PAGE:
Retrospectives are a vital part of the project and occur at the end of every sprint, release, and project. This process of continuous improvement becomes embedded in the mindsets of the whole project team. Not only does this improve the ways of working but is also very motivational as it empowers the team to make positive change.
Often there is a separate organization or design team responsible for designing and creating the user experience and creative designs for the user interfaces. The project team is responsible for taking these designs and integrating them with the back-end development to meet the overall requirements.
In these cases, it’s essential that the three key parties (customer, design team and project team) collaborate from the start and throughout the project. There are tight dependencies between the designs and the implementation, along with trade-offs regarding features and effort.
It’s essential that these real-time progress reports be shared with the customer and that the customer is educated so they can fully understand them. This builds trust from the start and avoids surprises later. If something is going off track early, it’s far better to tackle this together with the customer at the first signs, than hiding and hoping it improves. Trust is an essential part to the success of the project.
Delivering SAP Commerce Cloud Projects with SAP Activate
- Prepare Phase – The where, why, how, and what of the project, including scoping, architecture, planning and costs.
- Explore and Realize Phases – The building of the solution, whether iteratively (for example, Sprints) or broken down into sequential design, build, and test sub-phases.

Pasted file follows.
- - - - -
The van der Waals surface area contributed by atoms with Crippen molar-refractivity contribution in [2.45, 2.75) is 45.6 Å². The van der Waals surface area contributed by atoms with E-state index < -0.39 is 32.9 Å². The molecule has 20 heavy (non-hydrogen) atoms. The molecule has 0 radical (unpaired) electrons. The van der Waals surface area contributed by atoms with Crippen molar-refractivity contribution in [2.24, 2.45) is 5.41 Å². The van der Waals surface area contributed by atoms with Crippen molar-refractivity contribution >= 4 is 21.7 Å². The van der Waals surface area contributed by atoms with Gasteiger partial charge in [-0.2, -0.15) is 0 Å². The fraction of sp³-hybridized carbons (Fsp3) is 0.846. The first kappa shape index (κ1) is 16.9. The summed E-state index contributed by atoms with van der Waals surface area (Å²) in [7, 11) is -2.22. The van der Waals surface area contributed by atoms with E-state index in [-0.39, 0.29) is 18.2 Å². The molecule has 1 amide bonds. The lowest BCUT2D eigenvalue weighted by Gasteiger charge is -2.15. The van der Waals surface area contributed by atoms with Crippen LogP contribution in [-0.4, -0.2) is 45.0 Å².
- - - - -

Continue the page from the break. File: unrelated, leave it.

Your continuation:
- Deploy Phase – The preparation and delivery of the solution into the live production environment.
- Run – This starts with the first deployment to production. It is a continuous work stream providing support and live operations management.
Deliverables Per Phase
|Explore||Prioritized Requirements List (Backlog)
Solution Architecture Definition
Quality Assurance Definition
Project Management Definition
|Realize||Software Package (Release Notes)|
Releases and Iteration
A large project is often broken down into slices or increments called a ‘release’. The size of a release can vary depending on the context. An example would be breaking down a 12-month project into 2-4 smaller releases of relatively equal duration, with each release containing all the project phases.
The set of sequential phases would then start again with the next release. The initial up-front phase that assesses the project feasibility, business case, high-level scoping, and more, is often not required as the outputs of the previous Prepare phase are still valid.
Smaller releases can help to reduce project risk, improve time to market and give more immediate visibility to the business and end users. However, they need to be balanced with the overheads involved when starting and ending each release.
During any software development, there will always be complexity and uncertainty that customers and delivery teams must manage. This cannot be entirely eliminated but can be significantly reduced by developing on a stable software platform such as the SAP Commerce Cloud. The remaining complexity and uncertainty can be managed by using an appropriate methodology. There is no one-size-fits-all method for successful software development. The ‘right’ approach is to select the appropriate method given the project context, and sometimes by taking a blend of different methods. The key is being appropriately skilled and experienced to understand the different options and how best to apply them.
Disclaimer: Original version of this article was published in SAP CX Works.